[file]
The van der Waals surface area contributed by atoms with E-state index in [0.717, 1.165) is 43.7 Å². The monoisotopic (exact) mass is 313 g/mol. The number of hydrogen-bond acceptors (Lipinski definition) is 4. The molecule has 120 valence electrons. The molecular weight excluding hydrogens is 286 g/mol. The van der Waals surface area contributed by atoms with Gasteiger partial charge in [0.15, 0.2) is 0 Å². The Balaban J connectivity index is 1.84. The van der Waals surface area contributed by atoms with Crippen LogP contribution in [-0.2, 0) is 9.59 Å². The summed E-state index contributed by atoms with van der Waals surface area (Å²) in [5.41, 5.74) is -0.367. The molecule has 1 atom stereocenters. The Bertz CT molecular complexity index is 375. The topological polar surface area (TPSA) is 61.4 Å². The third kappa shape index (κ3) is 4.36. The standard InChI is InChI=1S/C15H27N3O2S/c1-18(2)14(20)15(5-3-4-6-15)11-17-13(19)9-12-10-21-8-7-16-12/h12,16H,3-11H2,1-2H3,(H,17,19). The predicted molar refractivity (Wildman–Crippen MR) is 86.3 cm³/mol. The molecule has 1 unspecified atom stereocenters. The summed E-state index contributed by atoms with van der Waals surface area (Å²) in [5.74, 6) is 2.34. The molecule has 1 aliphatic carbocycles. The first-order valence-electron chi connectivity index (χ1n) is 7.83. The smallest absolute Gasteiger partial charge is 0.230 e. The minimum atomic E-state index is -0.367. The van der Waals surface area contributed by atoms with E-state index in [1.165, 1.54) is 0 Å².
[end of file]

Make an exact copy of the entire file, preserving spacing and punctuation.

The van der Waals surface area contributed by atoms with E-state index in [0.717, 1.165) is 43.7 Å². The monoisotopic (exact) mass is 313 g/mol. The number of hydrogen-bond acceptors (Lipinski definition) is 4. The molecule has 120 valence electrons. The molecular weight excluding hydrogens is 286 g/mol. The van der Waals surface area contributed by atoms with Gasteiger partial charge in [0.15, 0.2) is 0 Å². The Balaban J connectivity index is 1.84. The van der Waals surface area contributed by atoms with Crippen LogP contribution in [-0.2, 0) is 9.59 Å². The summed E-state index contributed by atoms with van der Waals surface area (Å²) in [5.41, 5.74) is -0.367. The molecule has 1 atom stereocenters. The Bertz CT molecular complexity index is 375. The topological polar surface area (TPSA) is 61.4 Å². The third kappa shape index (κ3) is 4.36. The standard InChI is InChI=1S/C15H27N3O2S/c1-18(2)14(20)15(5-3-4-6-15)11-17-13(19)9-12-10-21-8-7-16-12/h12,16H,3-11H2,1-2H3,(H,17,19). The predicted molar refractivity (Wildman–Crippen MR) is 86.3 cm³/mol. The molecule has 1 unspecified atom stereocenters. The summed E-state index contributed by atoms with van der Waals surface area (Å²) in [5.74, 6) is 2.34. The molecule has 1 aliphatic carbocycles. The first-order valence-electron chi connectivity index (χ1n) is 7.83. The smallest absolute Gasteiger partial charge is 0.230 e. The minimum atomic E-state index is -0.367. The van der Waals surface area contributed by atoms with E-state index in [1.165, 1.54) is 0 Å².